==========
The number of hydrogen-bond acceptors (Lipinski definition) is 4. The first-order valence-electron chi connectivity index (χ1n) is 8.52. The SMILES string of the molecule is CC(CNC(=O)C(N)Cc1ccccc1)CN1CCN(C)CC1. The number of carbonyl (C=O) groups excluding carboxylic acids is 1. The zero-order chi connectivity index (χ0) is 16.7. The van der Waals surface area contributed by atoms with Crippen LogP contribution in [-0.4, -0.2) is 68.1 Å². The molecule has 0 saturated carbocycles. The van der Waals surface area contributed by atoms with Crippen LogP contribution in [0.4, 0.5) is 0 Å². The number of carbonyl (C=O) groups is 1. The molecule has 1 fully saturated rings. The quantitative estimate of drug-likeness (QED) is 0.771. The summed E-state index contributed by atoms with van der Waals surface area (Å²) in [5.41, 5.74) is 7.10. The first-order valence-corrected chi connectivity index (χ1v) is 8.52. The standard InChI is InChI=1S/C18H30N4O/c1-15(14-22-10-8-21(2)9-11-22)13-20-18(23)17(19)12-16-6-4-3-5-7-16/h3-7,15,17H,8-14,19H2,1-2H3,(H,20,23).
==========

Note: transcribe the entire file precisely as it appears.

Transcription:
The number of hydrogen-bond acceptors (Lipinski definition) is 4. The first-order valence-electron chi connectivity index (χ1n) is 8.52. The SMILES string of the molecule is CC(CNC(=O)C(N)Cc1ccccc1)CN1CCN(C)CC1. The number of carbonyl (C=O) groups excluding carboxylic acids is 1. The zero-order chi connectivity index (χ0) is 16.7. The van der Waals surface area contributed by atoms with Crippen LogP contribution in [-0.4, -0.2) is 68.1 Å². The molecule has 0 saturated carbocycles. The van der Waals surface area contributed by atoms with Crippen LogP contribution in [0.4, 0.5) is 0 Å². The number of carbonyl (C=O) groups is 1. The molecule has 1 fully saturated rings. The quantitative estimate of drug-likeness (QED) is 0.771. The summed E-state index contributed by atoms with van der Waals surface area (Å²) in [5.41, 5.74) is 7.10. The first-order valence-corrected chi connectivity index (χ1v) is 8.52. The standard InChI is InChI=1S/C18H30N4O/c1-15(14-22-10-8-21(2)9-11-22)13-20-18(23)17(19)12-16-6-4-3-5-7-16/h3-7,15,17H,8-14,19H2,1-2H3,(H,20,23).